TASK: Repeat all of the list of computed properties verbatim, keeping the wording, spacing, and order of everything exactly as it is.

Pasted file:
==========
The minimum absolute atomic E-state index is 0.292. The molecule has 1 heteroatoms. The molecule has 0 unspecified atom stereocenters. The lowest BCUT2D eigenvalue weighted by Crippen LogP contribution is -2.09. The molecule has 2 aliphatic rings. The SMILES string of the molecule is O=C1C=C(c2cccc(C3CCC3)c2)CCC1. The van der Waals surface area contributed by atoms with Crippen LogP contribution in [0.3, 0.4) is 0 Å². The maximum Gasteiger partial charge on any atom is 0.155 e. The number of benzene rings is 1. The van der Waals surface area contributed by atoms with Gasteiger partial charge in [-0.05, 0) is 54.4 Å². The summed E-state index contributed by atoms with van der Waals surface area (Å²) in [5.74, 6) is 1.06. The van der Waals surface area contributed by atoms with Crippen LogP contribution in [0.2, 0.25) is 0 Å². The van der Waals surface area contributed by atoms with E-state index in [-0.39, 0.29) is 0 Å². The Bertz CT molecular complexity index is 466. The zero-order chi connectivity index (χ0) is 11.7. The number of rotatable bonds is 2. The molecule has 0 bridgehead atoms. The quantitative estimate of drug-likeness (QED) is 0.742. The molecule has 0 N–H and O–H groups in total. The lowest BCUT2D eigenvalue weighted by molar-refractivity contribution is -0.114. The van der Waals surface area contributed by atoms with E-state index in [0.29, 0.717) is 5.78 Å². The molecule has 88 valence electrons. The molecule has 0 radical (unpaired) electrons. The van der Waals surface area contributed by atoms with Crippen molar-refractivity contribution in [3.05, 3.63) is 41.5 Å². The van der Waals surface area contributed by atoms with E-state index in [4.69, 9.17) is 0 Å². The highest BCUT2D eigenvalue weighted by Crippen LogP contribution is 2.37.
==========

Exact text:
The minimum absolute atomic E-state index is 0.292. The molecule has 1 heteroatoms. The molecule has 0 unspecified atom stereocenters. The lowest BCUT2D eigenvalue weighted by Crippen LogP contribution is -2.09. The molecule has 2 aliphatic rings. The SMILES string of the molecule is O=C1C=C(c2cccc(C3CCC3)c2)CCC1. The van der Waals surface area contributed by atoms with Crippen LogP contribution in [0.3, 0.4) is 0 Å². The maximum Gasteiger partial charge on any atom is 0.155 e. The number of benzene rings is 1. The van der Waals surface area contributed by atoms with Gasteiger partial charge in [-0.05, 0) is 54.4 Å². The summed E-state index contributed by atoms with van der Waals surface area (Å²) in [5.74, 6) is 1.06. The van der Waals surface area contributed by atoms with Crippen LogP contribution in [0.2, 0.25) is 0 Å². The van der Waals surface area contributed by atoms with E-state index in [-0.39, 0.29) is 0 Å². The Bertz CT molecular complexity index is 466. The zero-order chi connectivity index (χ0) is 11.7. The number of rotatable bonds is 2. The molecule has 0 bridgehead atoms. The quantitative estimate of drug-likeness (QED) is 0.742. The molecule has 0 N–H and O–H groups in total. The lowest BCUT2D eigenvalue weighted by molar-refractivity contribution is -0.114. The van der Waals surface area contributed by atoms with E-state index in [0.29, 0.717) is 5.78 Å². The molecule has 88 valence electrons. The molecule has 0 radical (unpaired) electrons. The van der Waals surface area contributed by atoms with Crippen molar-refractivity contribution in [3.05, 3.63) is 41.5 Å². The van der Waals surface area contributed by atoms with E-state index in [4.69, 9.17) is 0 Å². The highest BCUT2D eigenvalue weighted by Crippen LogP contribution is 2.37.